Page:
January 1, 2017    5 minute read

Why French Insurers Will Be Bailed Out

Dangerous Territory    January 1, 2017    5 minute read

Why French Insurers Will Be Bailed Out

Back in 2008, banks in the US and Europe were bailed out in order to cushion the repercussions of the financial meltdown. Much has been written about this, and similarly, much money still awaits to be repaid (US bailouts and outstanding bill to be footed). Will the insurance sector, be bailed out too?

The Different Products

No insurers are born the same – the accounting principles they have to comply with are dependent on the country in which they are domiciled, and this can have big effects on how they invest. For example, in the UK, insurers have a mark to market their holdings, meaning they are exposed to the volatility of the underlying holdings.

This reduces the amount of investments that are deemed “safe” for pension funds, and as a result, UK insurers do not invest much in infrastructure, even though they arguably should. French insurers instead are not required a mark to market, meaning fixed income could plummet and (on paper), they would look just as healthy.

To illustrate the dangers to insurers, consider the French savings life insurance product, Le fonds en euros. This is a ubiquitous savings product in France: it is used to save in order to buy a car, a house, pay for education and is the bulk of savings for French people. It is so famous because returns are guaranteed, there are significant tax advantages, and it can be started with just a few hundred euros, with the ability to keep putting money aside for it.

In order to guarantee returns, the insurers providing these products need to pre-agree what that level of returns will be, and given the low-risk profile of the product, insurers are now offering a minimum guarantee of 0%, nothing like the 4% before the crisis.

The Long-Term Risks

But is this sustainable? Consider first the reinvestment risk that insurers face. Similar to pension funds, insurers have long-term liabilities to meet, for example, in the long term savings products that they sell. For regulatory reasons (as well as for liability matching motives), insurers tend to have a high allocation to government fixed income. Given their long-term investment horizon, they can buy and hold until maturity, thereby mitigating duration risk and bearing credit risk for longer. Not trading means that they have one main focus: the yield at which they buy.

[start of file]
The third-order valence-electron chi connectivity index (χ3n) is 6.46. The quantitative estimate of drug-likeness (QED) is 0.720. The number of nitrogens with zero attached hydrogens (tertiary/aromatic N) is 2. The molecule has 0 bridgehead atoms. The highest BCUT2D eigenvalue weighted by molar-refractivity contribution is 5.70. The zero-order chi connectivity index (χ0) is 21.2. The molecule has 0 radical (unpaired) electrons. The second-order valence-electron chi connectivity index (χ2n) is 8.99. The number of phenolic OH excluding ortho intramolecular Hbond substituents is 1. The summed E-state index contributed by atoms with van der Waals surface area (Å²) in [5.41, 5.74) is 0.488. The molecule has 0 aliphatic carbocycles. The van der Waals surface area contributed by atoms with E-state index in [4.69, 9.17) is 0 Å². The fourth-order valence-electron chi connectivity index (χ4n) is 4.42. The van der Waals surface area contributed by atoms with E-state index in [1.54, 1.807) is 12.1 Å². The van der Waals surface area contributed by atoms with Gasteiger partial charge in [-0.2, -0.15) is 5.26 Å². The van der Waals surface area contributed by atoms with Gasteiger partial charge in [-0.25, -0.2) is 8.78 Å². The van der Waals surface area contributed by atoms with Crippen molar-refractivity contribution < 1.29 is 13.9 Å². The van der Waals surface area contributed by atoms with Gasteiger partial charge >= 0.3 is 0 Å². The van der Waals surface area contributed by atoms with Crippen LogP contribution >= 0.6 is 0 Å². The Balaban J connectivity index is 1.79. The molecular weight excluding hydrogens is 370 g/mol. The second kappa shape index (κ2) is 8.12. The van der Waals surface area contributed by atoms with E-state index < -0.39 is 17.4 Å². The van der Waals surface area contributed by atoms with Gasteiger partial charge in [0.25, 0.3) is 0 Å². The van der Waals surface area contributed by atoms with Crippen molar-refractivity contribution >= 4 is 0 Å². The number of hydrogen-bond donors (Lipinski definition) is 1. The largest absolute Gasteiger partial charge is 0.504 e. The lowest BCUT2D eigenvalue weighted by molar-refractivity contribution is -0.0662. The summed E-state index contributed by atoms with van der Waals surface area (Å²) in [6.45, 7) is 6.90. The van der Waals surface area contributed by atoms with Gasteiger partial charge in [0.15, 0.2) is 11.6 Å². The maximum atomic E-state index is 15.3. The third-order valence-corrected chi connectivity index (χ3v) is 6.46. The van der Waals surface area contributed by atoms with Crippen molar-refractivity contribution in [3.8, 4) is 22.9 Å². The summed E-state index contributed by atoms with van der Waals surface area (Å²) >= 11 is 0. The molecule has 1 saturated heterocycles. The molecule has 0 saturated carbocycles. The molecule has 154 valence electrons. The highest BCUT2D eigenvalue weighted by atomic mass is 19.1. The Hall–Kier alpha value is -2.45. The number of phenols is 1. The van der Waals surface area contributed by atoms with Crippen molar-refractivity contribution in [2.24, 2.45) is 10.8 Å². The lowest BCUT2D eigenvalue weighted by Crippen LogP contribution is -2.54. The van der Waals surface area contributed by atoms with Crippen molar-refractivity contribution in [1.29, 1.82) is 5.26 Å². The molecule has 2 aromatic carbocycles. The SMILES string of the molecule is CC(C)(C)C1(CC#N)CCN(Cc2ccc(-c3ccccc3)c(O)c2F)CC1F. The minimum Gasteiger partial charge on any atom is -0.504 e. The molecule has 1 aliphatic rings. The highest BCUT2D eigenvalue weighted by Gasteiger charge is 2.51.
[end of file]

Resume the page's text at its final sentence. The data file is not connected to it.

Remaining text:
The current environment of lower for longer interest rates is putting both pension funds and insurers under a lot of pressure. For one, the lower the yield of its assets, the more assets will be needed to hold to match the same level of liabilities. Secondly, with central banks currently holding 30% of government debt all around the world and with no intention to sell their positions, pension funds and insurers face increased competition and fractured liquidity on the bonds they want to buy. The more assets they need to match liabilities and the more competition they face from central banks, the lower yields go.

As the bonds that insurers hold expire, they can either buy safe bonds with negative yields or risky bonds with positive yields. This is called reinvestment risk. When buying freshly baked government bond issues at auctions, they now face negative yields as other potential buyers bid up the prices. Negative yields are not attractive when you are promising your savers a positive return, so insurers are pushed up the risk spectrum. The problem with these is the risk of default: if insurers plan to hold bonds until maturity to avoid marking to market, then they have to acknowledge that a percentage of their bonds will never mature, i.e. they will be defaulted on. So as their old bonds expire, the insurers’ business is become riskier and riskier by the day.

The Customer’s Rights Prevail

Secondly, one should consider the risk of insurers facing a bank run. French depositors have the right to ask for they money at any time, and all at the same time. The insurer is by law allowed to block withdrawals in case of a run. In France for example, they can set a withdrawal waiting period, say 3, 6, 12 months, meaning they can buy time to honour withdrawals. But calling for such period is a sign of weakness and might actually trigger the run on other insurers who are perfectly safe.

Since it only takes one insurer to trigger bank runs across the system, dangers are particularly big at a time when negative yields are already putting a lot of pressure onto their business model. Not marking to market is great during normal times, but if savers start withdrawing and insurers have to trade their positions to honour withdrawals, the mark to market blessing can turn into a curse, as people feel uncertain of how safe is their insurer.

Conclusion

Can insurers expect governments to bail them out? Yes, they can. From an investment perspective, wiping out savings is disastrous for the real estate sector, for industrials, education for the purposes of those cherished savings in Le fonds en euros meant to accomplish. But the real argument as to why governments would intervene is political: they once used taxpayer money to bail out banks, so now their reputation is at risk if they do not bail out savers. This reminds one of the helicopter money debate.

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